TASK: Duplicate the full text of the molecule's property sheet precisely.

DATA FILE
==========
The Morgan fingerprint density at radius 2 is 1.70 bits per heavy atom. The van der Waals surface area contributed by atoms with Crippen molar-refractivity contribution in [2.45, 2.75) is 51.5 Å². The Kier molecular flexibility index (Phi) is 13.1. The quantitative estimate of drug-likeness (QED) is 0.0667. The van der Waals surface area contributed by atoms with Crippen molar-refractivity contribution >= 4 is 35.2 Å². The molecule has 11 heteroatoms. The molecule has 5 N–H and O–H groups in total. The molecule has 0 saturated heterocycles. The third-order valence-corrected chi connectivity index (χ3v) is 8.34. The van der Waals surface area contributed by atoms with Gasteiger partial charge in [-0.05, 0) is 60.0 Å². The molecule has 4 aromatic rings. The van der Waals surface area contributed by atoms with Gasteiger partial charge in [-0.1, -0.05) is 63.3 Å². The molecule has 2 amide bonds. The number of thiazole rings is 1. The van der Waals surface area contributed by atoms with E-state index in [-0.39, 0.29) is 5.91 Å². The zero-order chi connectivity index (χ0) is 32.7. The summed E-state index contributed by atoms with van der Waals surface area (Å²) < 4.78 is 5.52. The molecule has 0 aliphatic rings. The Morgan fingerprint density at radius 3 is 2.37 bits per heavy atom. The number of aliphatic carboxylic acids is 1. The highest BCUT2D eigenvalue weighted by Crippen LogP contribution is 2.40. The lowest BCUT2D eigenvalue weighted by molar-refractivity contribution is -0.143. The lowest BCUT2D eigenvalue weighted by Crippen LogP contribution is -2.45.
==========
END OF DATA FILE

The Morgan fingerprint density at radius 2 is 1.70 bits per heavy atom. The van der Waals surface area contributed by atoms with Crippen molar-refractivity contribution in [2.45, 2.75) is 51.5 Å². The Kier molecular flexibility index (Phi) is 13.1. The quantitative estimate of drug-likeness (QED) is 0.0667. The van der Waals surface area contributed by atoms with Crippen molar-refractivity contribution >= 4 is 35.2 Å². The molecule has 11 heteroatoms. The molecule has 5 N–H and O–H groups in total. The molecule has 0 saturated heterocycles. The third-order valence-corrected chi connectivity index (χ3v) is 8.34. The van der Waals surface area contributed by atoms with Gasteiger partial charge in [-0.05, 0) is 60.0 Å². The molecule has 4 aromatic rings. The van der Waals surface area contributed by atoms with Gasteiger partial charge in [-0.1, -0.05) is 63.3 Å². The molecule has 2 amide bonds. The number of thiazole rings is 1. The van der Waals surface area contributed by atoms with E-state index in [-0.39, 0.29) is 5.91 Å². The zero-order chi connectivity index (χ0) is 32.7. The summed E-state index contributed by atoms with van der Waals surface area (Å²) < 4.78 is 5.52. The molecule has 0 aliphatic rings. The Morgan fingerprint density at radius 3 is 2.37 bits per heavy atom. The number of aliphatic carboxylic acids is 1. The highest BCUT2D eigenvalue weighted by Crippen LogP contribution is 2.40. The lowest BCUT2D eigenvalue weighted by molar-refractivity contribution is -0.143. The lowest BCUT2D eigenvalue weighted by Crippen LogP contribution is -2.45.